Public education may provide a path to success, but many children born in poverty never find it. A trio of Baltimore researchers who tracked 30 years of pitfalls and roadblocks that hobble those children have been honored with a national award.
Last year, my colleague Karla Reid over at K-12 Parents and the Public wrote about Johns Hopkins University researchers Karl Alexander, the late Doris Entwisle, and Linda Olson’s book, “The Long Shadow: Family Background, Disadvantaged Urban Youth and the Transition to Adulthood.” It described a three-decade study tracking nearly 800 Baltimore students from the time they entered 1st grade, through school and into the workforce.
The University of Louisville this morning honored the research with its 2016 Grawemeyer Award in Education, given for “outstanding works in ... ideas improving world order, psychology, and education.”
“Studies of this depth and breadth that include census data, historical narratives, personal interviews, race, gender, family background, neighborhood and school conditions and social mobility over a lifetime are quite rare,” said Melissa Evans-Andris, who directs the award, in a statement. “The authors conclude that children’s life outcomes are substantially determined by the families they are born into. For example, just 4 percent of the youngsters from low-income families went on to get a college degree by age 28.”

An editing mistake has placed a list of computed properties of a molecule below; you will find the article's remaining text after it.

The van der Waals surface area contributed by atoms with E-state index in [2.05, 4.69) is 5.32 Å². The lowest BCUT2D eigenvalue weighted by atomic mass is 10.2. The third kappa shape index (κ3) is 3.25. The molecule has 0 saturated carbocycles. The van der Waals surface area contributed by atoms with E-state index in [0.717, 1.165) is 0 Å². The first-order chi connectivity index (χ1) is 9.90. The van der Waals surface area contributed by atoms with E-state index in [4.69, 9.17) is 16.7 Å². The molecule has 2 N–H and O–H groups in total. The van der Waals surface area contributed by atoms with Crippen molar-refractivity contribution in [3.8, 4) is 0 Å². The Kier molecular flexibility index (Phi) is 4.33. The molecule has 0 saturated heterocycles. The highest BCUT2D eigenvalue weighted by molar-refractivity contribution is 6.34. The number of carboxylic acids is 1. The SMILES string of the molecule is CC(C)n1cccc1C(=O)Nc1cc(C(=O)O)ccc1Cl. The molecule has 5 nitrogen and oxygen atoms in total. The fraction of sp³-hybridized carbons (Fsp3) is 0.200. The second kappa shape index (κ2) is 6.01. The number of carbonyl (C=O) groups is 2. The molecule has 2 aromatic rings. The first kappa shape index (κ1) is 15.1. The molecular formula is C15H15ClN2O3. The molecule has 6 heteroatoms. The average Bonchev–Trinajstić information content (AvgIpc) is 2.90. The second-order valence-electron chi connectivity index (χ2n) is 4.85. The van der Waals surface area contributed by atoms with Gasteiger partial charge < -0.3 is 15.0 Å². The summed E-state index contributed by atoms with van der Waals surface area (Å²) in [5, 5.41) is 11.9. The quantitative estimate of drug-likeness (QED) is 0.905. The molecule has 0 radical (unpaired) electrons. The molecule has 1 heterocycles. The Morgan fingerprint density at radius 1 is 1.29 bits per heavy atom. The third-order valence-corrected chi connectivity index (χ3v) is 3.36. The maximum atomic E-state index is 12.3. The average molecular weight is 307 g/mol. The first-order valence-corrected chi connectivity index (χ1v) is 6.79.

By contrast, 45 percent of students from middle-class backgrounds went to college, the researchers found. Poor children fared worse than wealthier ones across an array of adult issues, the researchers found.
They also found that schools helped perpetuate race-based inequities. For example, high-income black and white students were more likely to attend racially integrated elementary schools, while students in poverty were more likely to be segregated both by race and socio-economic status.
Chart: Poor children were more likely to have problems as adults, the researchers found. Source: The Long Shadow, 2014.
A version of this news article first appeared in the Inside School Research blog.